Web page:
It has been a long wait: Siskin @ Ravensroost Wood, Friday, 25th February 2022

We have seen Siskin in and around our woodland ringing sites since October but, unlike the Lesser Redpoll, they have remained stubbornly in the treetops all winter. They must have been finding enough food to sustain them – until today, that is.

I was joined by Rosie and Tanya at 7:00 and by Claire with her children Samuel and Zara at 8:00. It has been a couple of months since Claire et al have been able to join us, so we had to reintroduce Samuel to the delights of handling Blue Tits, before letting him take on ringing duties again. We started with him just getting comfortable handling the birds and, once he had got his ringer’s grip re-established to my satisfaction, he then shadowed the ringing process, checking wing lengths and weights, before getting to ring his first bird of the morning. I was kind, it was a Robin, not a Blue Tit (he is only young – I don’t want to put him off).

Recently I have just been taking just exactly the number of nets I want for the session, to save on packing too much stuff. That came back to bite me on the posterior this morning when my two 6m nets decided to fail. One broke a shelf-string, which meant I couldn’t use it. The second broke the link to the loop that goes around the pole. Fortunately I managed a running repair on that net so, by a slight reorganisation, we could still surround the entire feeding station area.

As expected, the first round was busy and very Blue Tit heavy, plus the odd Great and Coal Tit. What I am finding somewhat surprising is just how many second year Blue Tits we are catching and ringing. There is no doubt that breeding season 2021 was dreadful for Blue Tits. Everyone who was monitoring Blue Tit nest boxes confirmed full failures or low fledging rates, yet this winter, since the 1st November, we have caught and ringed 234 juvenile Blue Tits in the Braydon Forest, out of a total of 285 ringed in total, i.e. 82.1%. I have done a comparison with previous years to see if this is reflected in our ringing totals. Because of the Covid restrictions in place throughout 2020 and 2021, it has severely distorted the data for that period, so I have excluded it from this analysis:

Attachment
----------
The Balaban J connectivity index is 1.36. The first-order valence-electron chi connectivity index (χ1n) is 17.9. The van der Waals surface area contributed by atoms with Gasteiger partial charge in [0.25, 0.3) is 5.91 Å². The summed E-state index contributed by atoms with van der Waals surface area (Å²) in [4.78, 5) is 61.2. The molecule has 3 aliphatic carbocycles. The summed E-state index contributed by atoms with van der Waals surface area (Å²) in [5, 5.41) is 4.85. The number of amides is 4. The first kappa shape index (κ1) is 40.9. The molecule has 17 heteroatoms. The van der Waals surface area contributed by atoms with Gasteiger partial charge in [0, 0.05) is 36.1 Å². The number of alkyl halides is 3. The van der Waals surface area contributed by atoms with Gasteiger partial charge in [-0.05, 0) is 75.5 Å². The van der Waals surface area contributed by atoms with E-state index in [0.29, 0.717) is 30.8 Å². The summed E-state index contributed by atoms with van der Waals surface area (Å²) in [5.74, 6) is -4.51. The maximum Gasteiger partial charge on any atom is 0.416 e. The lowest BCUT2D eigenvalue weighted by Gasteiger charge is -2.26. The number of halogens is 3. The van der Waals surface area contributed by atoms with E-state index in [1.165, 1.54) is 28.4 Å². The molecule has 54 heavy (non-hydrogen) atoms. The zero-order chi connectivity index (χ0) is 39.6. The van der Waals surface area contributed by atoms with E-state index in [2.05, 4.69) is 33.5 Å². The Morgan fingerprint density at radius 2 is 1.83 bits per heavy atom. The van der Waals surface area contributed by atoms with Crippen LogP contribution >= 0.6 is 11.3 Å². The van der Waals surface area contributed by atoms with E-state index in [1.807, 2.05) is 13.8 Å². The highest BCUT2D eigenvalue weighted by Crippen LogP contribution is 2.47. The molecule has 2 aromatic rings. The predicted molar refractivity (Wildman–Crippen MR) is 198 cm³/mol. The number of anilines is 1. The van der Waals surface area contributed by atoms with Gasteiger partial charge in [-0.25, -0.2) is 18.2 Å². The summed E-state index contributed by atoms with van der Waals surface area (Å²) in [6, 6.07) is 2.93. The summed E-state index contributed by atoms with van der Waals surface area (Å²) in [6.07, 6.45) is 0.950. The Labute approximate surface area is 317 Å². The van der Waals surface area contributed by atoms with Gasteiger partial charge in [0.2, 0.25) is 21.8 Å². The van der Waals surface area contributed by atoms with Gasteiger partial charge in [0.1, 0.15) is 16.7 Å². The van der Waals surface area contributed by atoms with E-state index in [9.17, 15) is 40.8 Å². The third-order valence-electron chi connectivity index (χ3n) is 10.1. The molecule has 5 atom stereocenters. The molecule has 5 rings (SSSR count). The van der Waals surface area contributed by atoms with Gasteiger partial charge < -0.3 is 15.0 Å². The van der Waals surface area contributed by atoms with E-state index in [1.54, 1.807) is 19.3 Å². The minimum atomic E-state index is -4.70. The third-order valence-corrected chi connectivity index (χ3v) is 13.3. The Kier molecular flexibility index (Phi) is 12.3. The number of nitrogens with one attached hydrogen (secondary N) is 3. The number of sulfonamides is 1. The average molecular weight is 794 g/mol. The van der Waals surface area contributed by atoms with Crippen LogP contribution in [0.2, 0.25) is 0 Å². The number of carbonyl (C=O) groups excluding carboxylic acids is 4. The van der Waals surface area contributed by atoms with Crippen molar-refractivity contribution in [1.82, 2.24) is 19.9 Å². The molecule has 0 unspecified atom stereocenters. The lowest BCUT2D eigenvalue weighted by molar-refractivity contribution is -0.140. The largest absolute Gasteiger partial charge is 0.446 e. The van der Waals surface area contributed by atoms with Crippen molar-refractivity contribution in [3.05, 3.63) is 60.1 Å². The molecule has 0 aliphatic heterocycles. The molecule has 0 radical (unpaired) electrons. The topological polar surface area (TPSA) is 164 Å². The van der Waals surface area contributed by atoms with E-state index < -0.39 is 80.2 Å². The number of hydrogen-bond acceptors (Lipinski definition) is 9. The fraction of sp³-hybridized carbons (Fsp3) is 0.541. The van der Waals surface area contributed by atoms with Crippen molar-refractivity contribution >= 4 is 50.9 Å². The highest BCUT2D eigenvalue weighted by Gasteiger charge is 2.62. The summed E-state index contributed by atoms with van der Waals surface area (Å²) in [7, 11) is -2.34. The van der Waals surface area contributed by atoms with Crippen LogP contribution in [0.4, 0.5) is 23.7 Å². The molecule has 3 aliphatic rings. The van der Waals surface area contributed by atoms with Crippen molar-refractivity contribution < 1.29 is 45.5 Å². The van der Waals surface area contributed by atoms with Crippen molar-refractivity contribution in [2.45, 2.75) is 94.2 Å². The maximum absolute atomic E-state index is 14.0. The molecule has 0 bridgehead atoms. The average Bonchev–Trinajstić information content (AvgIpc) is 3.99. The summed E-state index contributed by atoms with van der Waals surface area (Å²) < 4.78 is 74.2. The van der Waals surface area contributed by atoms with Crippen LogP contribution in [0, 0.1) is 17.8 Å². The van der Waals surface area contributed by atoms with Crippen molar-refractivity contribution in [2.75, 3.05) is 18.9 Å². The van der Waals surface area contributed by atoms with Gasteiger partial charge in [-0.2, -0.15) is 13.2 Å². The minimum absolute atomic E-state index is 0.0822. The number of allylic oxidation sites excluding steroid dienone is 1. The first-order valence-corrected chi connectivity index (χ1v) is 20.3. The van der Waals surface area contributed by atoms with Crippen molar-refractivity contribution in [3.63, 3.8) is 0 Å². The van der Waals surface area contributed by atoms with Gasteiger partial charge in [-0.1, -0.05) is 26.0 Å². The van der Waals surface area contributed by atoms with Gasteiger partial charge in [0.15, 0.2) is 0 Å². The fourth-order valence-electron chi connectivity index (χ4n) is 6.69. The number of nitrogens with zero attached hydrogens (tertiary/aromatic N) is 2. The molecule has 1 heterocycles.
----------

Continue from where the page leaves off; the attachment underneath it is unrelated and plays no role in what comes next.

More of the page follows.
Table 1: analysis of juveniles ringed overwinter and in the prior breeding season / autumn

What does this table show? Essentially, whatever happened in the breeding season is not reflected in what we have seen over this winter. Either the breeding season wasn’t as bad as first thought or, radical suggestion, perhaps with less intraspecific and intragenerational competition for food more young Blue Tits have survived than would otherwise be the case. Who knows?

Amongst all of these youngsters, today we recaptured Blue Tit S859712. This bird was originally caught and ringed as a juvenile on the 2nd September 2017. This was the eleventh time it has been recaptured, always in the same general area (the 8-year hazel coppice) so twelve times in all it has been handled – and it still pecks like a good ‘un every time! I love Blue Tits: birds with attitude!

The third round produced the bird of the day:

Fig 1: Male Siskin

This is my first Siskin since one at Somerford Common almost exactly one year ago (27th February 2021) and it was the first that Rosie has ever got to ring. Rosie and Tanya were actually scheduled to be working at Ravensroost this morning, so they had to go to work when the rest of their work party turned up at 9:30. On the penultimate round I found another Siskin, this time a female, in the nets by the feeding station. It looked nicely settled and there was a Blue Tit that was rather entangled, so I decided to extract that first. Unfortunately, she was nicely settled but, also, not particularly restricted and as I removed the Blue Tit she managed to escape the net. Fortunately, by then Claire and the children had left for the morning so I didn’t have to apologise for my language.

The list for the day was: Nuthatch (1); Blue Tit 13(11); Great Tit 2(4); Coal Tit 1(3); Marsh Tit (1); Dunnock 1; Robin 1(3); Siskin 1. Totals: 19 birds ringed from 6 species and 23 birds retrapped from 6 species, making 42 birds processed from 8 species.

We had convened at Ravensroost Wood, as opposed to Lower Moor Farm, because the weather forecast was for it to be a bit breezy. In the event, there was no sign of a breeze until 11:00, which was when I decided to start closing up the nets and taking down. It took a while, as I was now working solo, and I took down in stages, extracting the few remaining birds as I went. I left site at 12:15. It will be Lower Moor Farm tomorrow, as I finally catch up on the fortnight lost to the storms.

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